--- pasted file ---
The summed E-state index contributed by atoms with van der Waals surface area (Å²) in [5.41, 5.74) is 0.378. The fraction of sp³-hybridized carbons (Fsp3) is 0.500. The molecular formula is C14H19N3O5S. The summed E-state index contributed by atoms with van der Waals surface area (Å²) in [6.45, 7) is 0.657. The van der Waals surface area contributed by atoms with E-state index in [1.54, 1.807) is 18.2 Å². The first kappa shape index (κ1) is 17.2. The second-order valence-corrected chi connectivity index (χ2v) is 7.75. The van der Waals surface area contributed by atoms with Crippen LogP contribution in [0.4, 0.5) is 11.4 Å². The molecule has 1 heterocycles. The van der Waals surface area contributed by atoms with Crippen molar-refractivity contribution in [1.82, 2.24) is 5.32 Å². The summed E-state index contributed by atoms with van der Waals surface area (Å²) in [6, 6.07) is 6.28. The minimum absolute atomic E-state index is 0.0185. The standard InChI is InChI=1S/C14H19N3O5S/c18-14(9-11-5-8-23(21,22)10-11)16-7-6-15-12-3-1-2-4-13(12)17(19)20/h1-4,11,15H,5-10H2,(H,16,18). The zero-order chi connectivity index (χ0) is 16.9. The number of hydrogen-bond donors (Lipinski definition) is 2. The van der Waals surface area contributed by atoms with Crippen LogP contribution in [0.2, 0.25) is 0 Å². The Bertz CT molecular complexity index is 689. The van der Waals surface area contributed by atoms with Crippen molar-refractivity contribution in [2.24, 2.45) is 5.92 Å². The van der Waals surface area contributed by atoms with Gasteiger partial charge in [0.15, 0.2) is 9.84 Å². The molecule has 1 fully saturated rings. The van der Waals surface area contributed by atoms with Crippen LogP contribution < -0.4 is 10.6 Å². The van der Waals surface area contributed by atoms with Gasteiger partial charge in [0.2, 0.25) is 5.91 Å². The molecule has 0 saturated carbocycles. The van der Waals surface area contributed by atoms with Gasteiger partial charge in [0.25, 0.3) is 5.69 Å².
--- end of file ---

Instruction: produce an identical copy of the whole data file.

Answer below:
The summed E-state index contributed by atoms with van der Waals surface area (Å²) in [5.41, 5.74) is 0.378. The fraction of sp³-hybridized carbons (Fsp3) is 0.500. The molecular formula is C14H19N3O5S. The summed E-state index contributed by atoms with van der Waals surface area (Å²) in [6.45, 7) is 0.657. The van der Waals surface area contributed by atoms with E-state index in [1.54, 1.807) is 18.2 Å². The first kappa shape index (κ1) is 17.2. The second-order valence-corrected chi connectivity index (χ2v) is 7.75. The van der Waals surface area contributed by atoms with Crippen LogP contribution in [0.4, 0.5) is 11.4 Å². The molecule has 1 heterocycles. The van der Waals surface area contributed by atoms with Crippen molar-refractivity contribution in [1.82, 2.24) is 5.32 Å². The summed E-state index contributed by atoms with van der Waals surface area (Å²) in [6, 6.07) is 6.28. The minimum absolute atomic E-state index is 0.0185. The standard InChI is InChI=1S/C14H19N3O5S/c18-14(9-11-5-8-23(21,22)10-11)16-7-6-15-12-3-1-2-4-13(12)17(19)20/h1-4,11,15H,5-10H2,(H,16,18). The zero-order chi connectivity index (χ0) is 16.9. The number of hydrogen-bond donors (Lipinski definition) is 2. The van der Waals surface area contributed by atoms with Crippen LogP contribution in [0.2, 0.25) is 0 Å². The Bertz CT molecular complexity index is 689. The van der Waals surface area contributed by atoms with Crippen molar-refractivity contribution in [2.24, 2.45) is 5.92 Å². The van der Waals surface area contributed by atoms with Gasteiger partial charge in [0.15, 0.2) is 9.84 Å². The molecule has 1 fully saturated rings. The van der Waals surface area contributed by atoms with Crippen LogP contribution < -0.4 is 10.6 Å². The van der Waals surface area contributed by atoms with Gasteiger partial charge in [0.2, 0.25) is 5.91 Å². The molecule has 0 saturated carbocycles. The van der Waals surface area contributed by atoms with Gasteiger partial charge in [0.25, 0.3) is 5.69 Å².